Music

Declan McKenna: 'Everyone needs pop songs'

In this week's Big Issue, fans grill young indie star Declan McKenna. He tells us it's important to use your platform for good – but don't forget to have fun too

When we sat down to chat to Declan McKenna, the man behind hits like Brazil and Beautiful Faces, we knew there was no one better to pick his brains than his fans.

You sent us your smart questions for the indie hip kid in droves – covering everything from how to stay eco-friendly as a working musician to whether he’s team Blur or team Oasis.

When the Enfield-born, Hertfordshire-raised talent released Brazil when he was just 16, he took aim at FIFA bosses for corruption and the displacement of poor Brazilian communities. It secured his place as both a commercial smash and one of British music’s most interesting commentators.

And political commentary has stayed a consistent theme in his material ever since. That’s why fan Clara McCourt asked via email why this was something he chose to focus on in his writing, and if it continues into new album Zeros due out next month.

“It’s definitely there. That’s always been a part of what I do,” McKenna said.

“Even when I was 12 or 13, I knew there were things I observed about the world that I thought were unfair. As I realised more and more of the artists I was listening to were lacing their work with social commentary, it inspired me to keep planting those little seeds in what I put out into the world.”

But whereas on the first album a lot of what he said was taken quite literally by fans, he looked to subvert that on the new release, making sure the music and storyline does as much work as the underlying message of a song.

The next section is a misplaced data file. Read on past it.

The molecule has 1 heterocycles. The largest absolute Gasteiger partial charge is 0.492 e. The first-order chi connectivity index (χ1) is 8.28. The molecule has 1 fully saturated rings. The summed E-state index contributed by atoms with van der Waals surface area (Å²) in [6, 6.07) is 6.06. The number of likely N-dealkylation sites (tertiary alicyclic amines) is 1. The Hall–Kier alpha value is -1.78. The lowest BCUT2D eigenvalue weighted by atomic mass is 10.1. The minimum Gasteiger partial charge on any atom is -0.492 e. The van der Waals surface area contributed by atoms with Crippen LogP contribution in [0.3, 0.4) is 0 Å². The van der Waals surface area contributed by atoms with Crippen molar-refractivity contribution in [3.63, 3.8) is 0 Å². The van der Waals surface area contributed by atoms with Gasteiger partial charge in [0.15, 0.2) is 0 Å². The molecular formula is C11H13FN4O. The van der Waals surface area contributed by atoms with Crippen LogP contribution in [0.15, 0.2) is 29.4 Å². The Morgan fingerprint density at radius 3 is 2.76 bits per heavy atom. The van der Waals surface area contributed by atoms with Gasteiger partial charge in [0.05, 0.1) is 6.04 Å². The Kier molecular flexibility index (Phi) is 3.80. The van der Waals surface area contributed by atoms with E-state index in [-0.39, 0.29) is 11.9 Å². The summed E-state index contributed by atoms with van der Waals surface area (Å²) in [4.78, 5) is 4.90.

“It’s different to a song like British Bombs [2019 track criticising the British arms trade] which is really direct. This album’s at the other end of the spectrum – it’s more character based.

“I’ve tried to take things that have been on my mind – like environmental issues which have been really pressing – and sprinkle that throughout the album. And it’s a lot about the way people understand, or misunderstand, each other.”

McKenna told The Big Issue he does think it’s important to do some good with whatever platform one is afforded – but emphasised that not everyone is well-placed, or even obligated, to write social commentary.

“I’ve always been somewhat outspoken as a person, which is why my music’s like that, so it would be a bit unfair of me to point fingers and say someone isn’t writing the right kind of songs or saying the right kind of things when they might just be different,” he said.

“A lot of the time people reflect culture in a way that isn’t directly political and I think that’s valuable too. Plus it’s important that people just have fun.

“Sometimes people expect me to be quite militant about it and say we should be campaigning all the time – but everyone needs an escape. Everyone needs pop songs, everyone needs love songs. It’s important to be responsible when you have a platform, absolutely, but I’m not going to be out here calling people out for not being quite so direct.”

This is just a snippet of our fan Q&A with McKenna. To read the full interview, buy a copy of this week’s magazine from your local vendor.

Alternatively, you can buy one-off issues or subscriptions from The Big Issue app, available now from the App Store or Google Play.

You can also get a copy in stores. Head to Sainsbury’s, McColl’s, Co-op, Asda or WH Smith to grab the latest issue.

The Big Issue is a weekly magazine sold by homeless, vulnerably housed or long-term unemployed people to earn an income. They buy copies of the magazine for £1.50 and sell for £3, keeping the difference to help lift themselves out of poverty.

If you cannot buy from a vendor, copies can be ordered online here

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